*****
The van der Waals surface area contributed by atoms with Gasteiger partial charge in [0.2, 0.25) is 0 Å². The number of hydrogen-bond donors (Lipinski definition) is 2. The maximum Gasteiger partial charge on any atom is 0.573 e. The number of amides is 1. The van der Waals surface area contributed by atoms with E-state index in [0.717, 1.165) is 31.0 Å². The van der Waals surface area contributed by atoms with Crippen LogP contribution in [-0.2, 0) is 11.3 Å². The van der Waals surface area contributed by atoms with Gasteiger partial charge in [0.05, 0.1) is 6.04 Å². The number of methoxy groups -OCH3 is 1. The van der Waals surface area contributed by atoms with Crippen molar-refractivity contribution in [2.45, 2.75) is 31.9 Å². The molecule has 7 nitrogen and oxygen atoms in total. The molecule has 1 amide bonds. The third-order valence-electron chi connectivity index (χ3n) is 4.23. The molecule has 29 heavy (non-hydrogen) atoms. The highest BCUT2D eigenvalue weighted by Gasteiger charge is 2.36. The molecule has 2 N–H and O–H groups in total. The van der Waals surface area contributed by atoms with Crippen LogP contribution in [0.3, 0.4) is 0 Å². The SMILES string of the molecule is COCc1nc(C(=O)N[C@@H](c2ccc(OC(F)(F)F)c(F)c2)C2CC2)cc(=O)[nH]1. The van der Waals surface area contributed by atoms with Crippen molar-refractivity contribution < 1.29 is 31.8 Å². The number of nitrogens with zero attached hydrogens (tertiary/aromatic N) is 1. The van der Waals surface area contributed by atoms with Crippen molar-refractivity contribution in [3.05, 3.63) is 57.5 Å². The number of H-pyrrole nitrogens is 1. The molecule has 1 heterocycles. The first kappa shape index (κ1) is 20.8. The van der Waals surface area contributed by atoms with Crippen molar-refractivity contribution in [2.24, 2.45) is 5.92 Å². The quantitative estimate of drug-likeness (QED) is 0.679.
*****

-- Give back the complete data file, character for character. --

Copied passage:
The van der Waals surface area contributed by atoms with Gasteiger partial charge in [0.2, 0.25) is 0 Å². The number of hydrogen-bond donors (Lipinski definition) is 2. The maximum Gasteiger partial charge on any atom is 0.573 e. The number of amides is 1. The van der Waals surface area contributed by atoms with E-state index in [0.717, 1.165) is 31.0 Å². The van der Waals surface area contributed by atoms with Crippen LogP contribution in [-0.2, 0) is 11.3 Å². The van der Waals surface area contributed by atoms with Gasteiger partial charge in [0.05, 0.1) is 6.04 Å². The number of methoxy groups -OCH3 is 1. The van der Waals surface area contributed by atoms with Crippen molar-refractivity contribution in [2.45, 2.75) is 31.9 Å². The molecule has 7 nitrogen and oxygen atoms in total. The molecule has 1 amide bonds. The third-order valence-electron chi connectivity index (χ3n) is 4.23. The molecule has 29 heavy (non-hydrogen) atoms. The highest BCUT2D eigenvalue weighted by Gasteiger charge is 2.36. The molecule has 2 N–H and O–H groups in total. The van der Waals surface area contributed by atoms with Crippen LogP contribution in [0.3, 0.4) is 0 Å². The SMILES string of the molecule is COCc1nc(C(=O)N[C@@H](c2ccc(OC(F)(F)F)c(F)c2)C2CC2)cc(=O)[nH]1. The van der Waals surface area contributed by atoms with Crippen molar-refractivity contribution < 1.29 is 31.8 Å². The number of nitrogens with zero attached hydrogens (tertiary/aromatic N) is 1. The van der Waals surface area contributed by atoms with Crippen molar-refractivity contribution in [3.05, 3.63) is 57.5 Å². The number of H-pyrrole nitrogens is 1. The molecule has 1 heterocycles. The first kappa shape index (κ1) is 20.8. The van der Waals surface area contributed by atoms with Crippen molar-refractivity contribution in [2.24, 2.45) is 5.92 Å². The quantitative estimate of drug-likeness (QED) is 0.679.